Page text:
Reading Moby Dick (Again)

Here are the 10 Reasons I need to re-read Moby Dick:

  1. One should probably do this at least once every three years, just as a general practice.
  2. I love this novel so much I painted a mural on my door, as discussed in this previous post.
  3. My tattoo of the future (I’ve been wafting on this for years) is inspired by Moby Dick, and I need some ideas for completing the design. I know that I am not the only one to want a Moby Dick tattoo- I have found a lot of them, some of which are on my Pinterest.

    Western Washington coast- drifted log on the beach. I live by an ocean now- that also probably means I should read Moby Dick again, right?

  4. I would like to revamp an old paper I wrote about the novel and send it off to a scholarly journal.
  5. I miss it.
  6. I want to paint another mural.
  7. I want to read it again after having a Masters and see how that changes my reading.
  8. It can be reviewed, lovingly, on the blog in one or multiple posts, thus contributing to the book reviews requested in one of my previous polls.
  9. I will probably be using it for tutoring soon- one of my students has shown an interest in reading it, which of course makes me very happy.
  10. There is really not a good reason I can come up with not to re-read it 🙂

I also found this really interesting blog of an artist who seems also very obsessed with Moby Dick, and makes artwork based on every page of the novel.

What do you think of Moby Dick? How many times have you read it, if any? If you have not read it, why not?

Happy Friday,

Miss E

Pondering Publishing in Barnes and Noble

Today I was at Barnes and Noble, contemplating the demise of Borders and the state of the publishing world today. I felt conflicted. Let me give some context for this. As an English-y person, I have kind of become a bookstore connoisseur. I go to all bookstores and libraries- independent, corporate, independent-used, and coffee shop bookstores. I have even been to a bookstore with a bar. I have never been incredibly discriminating about my bookstores, at least not the ones I will go into and purchase a book from. If there are books there, usually I will buy them.

However, since I have moved to Seattle, a place where local business thrives more than anywhere else I have ever lived, I have been going to a ton of great local bookstores. For example, yesterday afternoon I was in a charming bookstore in my neighborhood, one I was seeking out even on short visits before I moved. So yeah, it’s that amazing.

Anyways, at said charming independent bookstore yesterday, I had the best customer service I have ever experienced in a bookstore. I as having a casual conversation with an employee there who was really friendly. He was stocking books and we began discussing what I like to call “Bus Books.” I ride the bus to work every day, and so far I have finished 3 books on the bus. I don’t read them anywhere else- they are just for my commute. They have to be both light, and intriguing enough to grab me at 6:50am when I may have slept 5 hours the night before.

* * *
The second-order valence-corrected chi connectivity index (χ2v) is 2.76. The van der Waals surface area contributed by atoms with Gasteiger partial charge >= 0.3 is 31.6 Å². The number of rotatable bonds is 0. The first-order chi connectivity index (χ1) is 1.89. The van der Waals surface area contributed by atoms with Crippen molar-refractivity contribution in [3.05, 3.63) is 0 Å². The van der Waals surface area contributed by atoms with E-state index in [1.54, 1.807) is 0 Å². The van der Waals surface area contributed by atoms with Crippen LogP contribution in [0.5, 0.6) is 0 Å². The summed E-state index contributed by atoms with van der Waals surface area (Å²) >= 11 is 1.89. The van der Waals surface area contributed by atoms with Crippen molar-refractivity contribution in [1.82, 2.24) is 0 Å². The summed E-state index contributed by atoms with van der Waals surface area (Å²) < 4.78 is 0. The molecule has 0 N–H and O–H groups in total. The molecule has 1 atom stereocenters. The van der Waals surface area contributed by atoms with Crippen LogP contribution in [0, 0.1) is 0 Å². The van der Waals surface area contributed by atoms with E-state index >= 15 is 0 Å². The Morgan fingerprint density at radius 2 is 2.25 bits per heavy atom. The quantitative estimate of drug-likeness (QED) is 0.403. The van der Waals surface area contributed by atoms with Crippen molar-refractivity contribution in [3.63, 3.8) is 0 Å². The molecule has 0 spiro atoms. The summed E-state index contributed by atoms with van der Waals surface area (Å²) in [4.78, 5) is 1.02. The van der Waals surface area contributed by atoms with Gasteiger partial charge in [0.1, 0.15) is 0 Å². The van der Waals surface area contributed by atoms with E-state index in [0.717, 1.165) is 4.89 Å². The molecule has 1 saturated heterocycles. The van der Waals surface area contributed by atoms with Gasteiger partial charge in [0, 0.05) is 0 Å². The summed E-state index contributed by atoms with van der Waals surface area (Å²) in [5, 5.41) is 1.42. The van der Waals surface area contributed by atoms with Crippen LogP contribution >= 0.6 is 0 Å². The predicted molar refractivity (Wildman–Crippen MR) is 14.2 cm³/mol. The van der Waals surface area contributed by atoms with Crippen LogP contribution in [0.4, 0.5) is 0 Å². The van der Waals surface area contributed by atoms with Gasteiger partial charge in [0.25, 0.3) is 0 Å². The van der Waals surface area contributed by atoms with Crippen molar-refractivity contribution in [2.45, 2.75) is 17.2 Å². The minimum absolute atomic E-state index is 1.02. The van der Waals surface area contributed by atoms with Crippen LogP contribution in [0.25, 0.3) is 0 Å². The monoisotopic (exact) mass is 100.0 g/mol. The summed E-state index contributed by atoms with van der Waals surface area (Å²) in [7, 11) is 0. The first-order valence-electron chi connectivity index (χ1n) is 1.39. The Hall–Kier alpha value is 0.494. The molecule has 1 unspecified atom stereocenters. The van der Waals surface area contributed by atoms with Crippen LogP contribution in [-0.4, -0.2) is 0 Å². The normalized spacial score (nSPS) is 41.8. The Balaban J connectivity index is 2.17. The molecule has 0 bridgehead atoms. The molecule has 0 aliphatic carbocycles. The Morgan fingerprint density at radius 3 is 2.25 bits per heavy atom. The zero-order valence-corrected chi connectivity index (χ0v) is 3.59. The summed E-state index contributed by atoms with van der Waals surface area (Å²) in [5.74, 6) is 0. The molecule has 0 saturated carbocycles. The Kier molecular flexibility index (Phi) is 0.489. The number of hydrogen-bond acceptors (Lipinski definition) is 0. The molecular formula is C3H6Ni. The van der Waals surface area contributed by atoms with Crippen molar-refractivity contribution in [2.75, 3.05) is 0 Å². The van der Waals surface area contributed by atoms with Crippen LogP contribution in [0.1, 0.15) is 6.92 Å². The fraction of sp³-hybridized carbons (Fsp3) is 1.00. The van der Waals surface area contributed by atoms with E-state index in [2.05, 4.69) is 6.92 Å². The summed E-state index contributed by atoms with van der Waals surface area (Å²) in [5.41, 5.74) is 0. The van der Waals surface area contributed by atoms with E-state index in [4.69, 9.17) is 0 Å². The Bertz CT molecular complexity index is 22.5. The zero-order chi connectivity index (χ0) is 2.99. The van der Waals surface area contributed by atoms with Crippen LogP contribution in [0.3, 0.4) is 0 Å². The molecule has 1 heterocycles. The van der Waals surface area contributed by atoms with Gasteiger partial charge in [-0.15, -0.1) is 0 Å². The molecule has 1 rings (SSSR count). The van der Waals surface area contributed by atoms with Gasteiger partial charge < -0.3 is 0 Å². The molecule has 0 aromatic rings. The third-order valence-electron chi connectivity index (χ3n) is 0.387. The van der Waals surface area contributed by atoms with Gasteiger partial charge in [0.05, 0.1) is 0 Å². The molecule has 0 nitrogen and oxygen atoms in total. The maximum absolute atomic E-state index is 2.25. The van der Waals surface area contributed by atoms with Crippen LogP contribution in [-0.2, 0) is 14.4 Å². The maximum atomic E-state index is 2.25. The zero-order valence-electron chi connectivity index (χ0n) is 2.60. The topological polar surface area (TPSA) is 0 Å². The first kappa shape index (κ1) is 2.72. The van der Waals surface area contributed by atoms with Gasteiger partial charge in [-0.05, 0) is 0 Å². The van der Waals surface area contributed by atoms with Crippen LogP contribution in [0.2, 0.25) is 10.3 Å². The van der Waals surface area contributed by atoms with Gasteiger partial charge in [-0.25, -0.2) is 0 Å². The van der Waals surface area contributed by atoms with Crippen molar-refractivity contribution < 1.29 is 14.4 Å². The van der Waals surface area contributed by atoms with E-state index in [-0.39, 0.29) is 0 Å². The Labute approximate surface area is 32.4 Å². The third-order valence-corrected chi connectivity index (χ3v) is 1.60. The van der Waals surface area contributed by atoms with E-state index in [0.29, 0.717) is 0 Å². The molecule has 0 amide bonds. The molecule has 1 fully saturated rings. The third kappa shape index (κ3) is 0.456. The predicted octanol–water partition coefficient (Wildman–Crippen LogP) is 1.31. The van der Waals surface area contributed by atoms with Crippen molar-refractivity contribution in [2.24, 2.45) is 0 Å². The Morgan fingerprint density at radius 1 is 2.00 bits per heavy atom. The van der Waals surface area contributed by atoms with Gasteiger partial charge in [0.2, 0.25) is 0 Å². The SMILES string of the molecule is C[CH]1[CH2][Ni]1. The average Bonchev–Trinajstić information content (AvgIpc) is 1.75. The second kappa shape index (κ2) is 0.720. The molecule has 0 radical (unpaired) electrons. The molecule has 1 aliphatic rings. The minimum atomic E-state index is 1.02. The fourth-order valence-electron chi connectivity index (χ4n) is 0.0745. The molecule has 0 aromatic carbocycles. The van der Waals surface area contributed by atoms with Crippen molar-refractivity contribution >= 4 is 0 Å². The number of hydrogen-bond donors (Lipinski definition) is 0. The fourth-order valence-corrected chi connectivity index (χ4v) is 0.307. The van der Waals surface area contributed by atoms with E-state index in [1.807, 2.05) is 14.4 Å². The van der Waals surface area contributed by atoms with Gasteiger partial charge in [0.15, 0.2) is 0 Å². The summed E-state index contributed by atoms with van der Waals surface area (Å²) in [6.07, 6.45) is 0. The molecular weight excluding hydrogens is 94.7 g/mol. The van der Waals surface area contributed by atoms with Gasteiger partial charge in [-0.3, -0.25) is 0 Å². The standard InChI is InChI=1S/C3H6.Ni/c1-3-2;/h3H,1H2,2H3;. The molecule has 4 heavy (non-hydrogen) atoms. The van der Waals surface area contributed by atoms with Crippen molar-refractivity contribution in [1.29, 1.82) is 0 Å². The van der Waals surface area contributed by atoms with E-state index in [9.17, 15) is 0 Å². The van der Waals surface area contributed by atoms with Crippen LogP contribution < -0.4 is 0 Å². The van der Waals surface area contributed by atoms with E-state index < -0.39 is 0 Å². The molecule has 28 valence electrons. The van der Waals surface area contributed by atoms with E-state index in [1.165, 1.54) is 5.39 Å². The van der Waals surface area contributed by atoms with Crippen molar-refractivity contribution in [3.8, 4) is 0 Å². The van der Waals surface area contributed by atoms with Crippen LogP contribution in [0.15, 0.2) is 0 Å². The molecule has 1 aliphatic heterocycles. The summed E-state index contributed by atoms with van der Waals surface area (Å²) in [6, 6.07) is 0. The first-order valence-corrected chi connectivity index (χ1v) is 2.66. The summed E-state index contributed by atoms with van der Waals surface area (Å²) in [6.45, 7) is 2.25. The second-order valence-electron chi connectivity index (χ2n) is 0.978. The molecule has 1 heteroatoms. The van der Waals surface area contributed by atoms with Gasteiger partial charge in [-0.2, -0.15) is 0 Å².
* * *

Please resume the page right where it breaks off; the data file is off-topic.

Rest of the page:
He knew exactly the book he thought I should read. One by Thomas Hardy- Far From the Madding Crowd. Apparently there is also a very amazingly cheesy looking movie. I have not read much Hardy, but from what he described from the story, it seems perfect for both me and the bus.  Has anyone else read this one or seen the movie?

I found the image a few different places, but linked to one of the websites below with a review of the book: http://myggm.org/book-discussion-far-from-the-madding-crowd/

At the corporate bookstore today, I just wasn’t feeling it. Everything felt so sterile, despite all of the books on the shelves.  All the books were shiny and new, many were hardcover, and almost all of the employees were wearing suits (it was in a fancy pants shopping center downtown).  Compared to the bookstore from the day before, I felt isolated and uninspired to buy.

I have not been buying most of my books at full price this whole summer, but more for cost-cutting and a sort of pseudo rebellion against capitalism. However, I feel guilty about it. About only buying books from my favorite, local, bookstores. Conflicted, as stated earlier. Why?

If we don’t support the bookstores that buy their books directly from the publishers, they may stop being able to make books altogether. I do not enjoy reading from a nook, thank you very much. I want that book smell, that physical relationship with the book where you eventually break the spine from reading it so much. So, in order to keep book production going, and be able to go to my favorite local used bookstore, I may need to buy an occasional book from Barnes and Noble. Because if Borders is any indication, the market for paper copy books is diminishing and may continue to decline as online and paperless media rises. So when I finish my current bus book, I may go to a B&N before hitting up my local place for another one.

What do you guys think? Do the pros of local bookstores outweigh the possible cons?

Cheers,

Miss E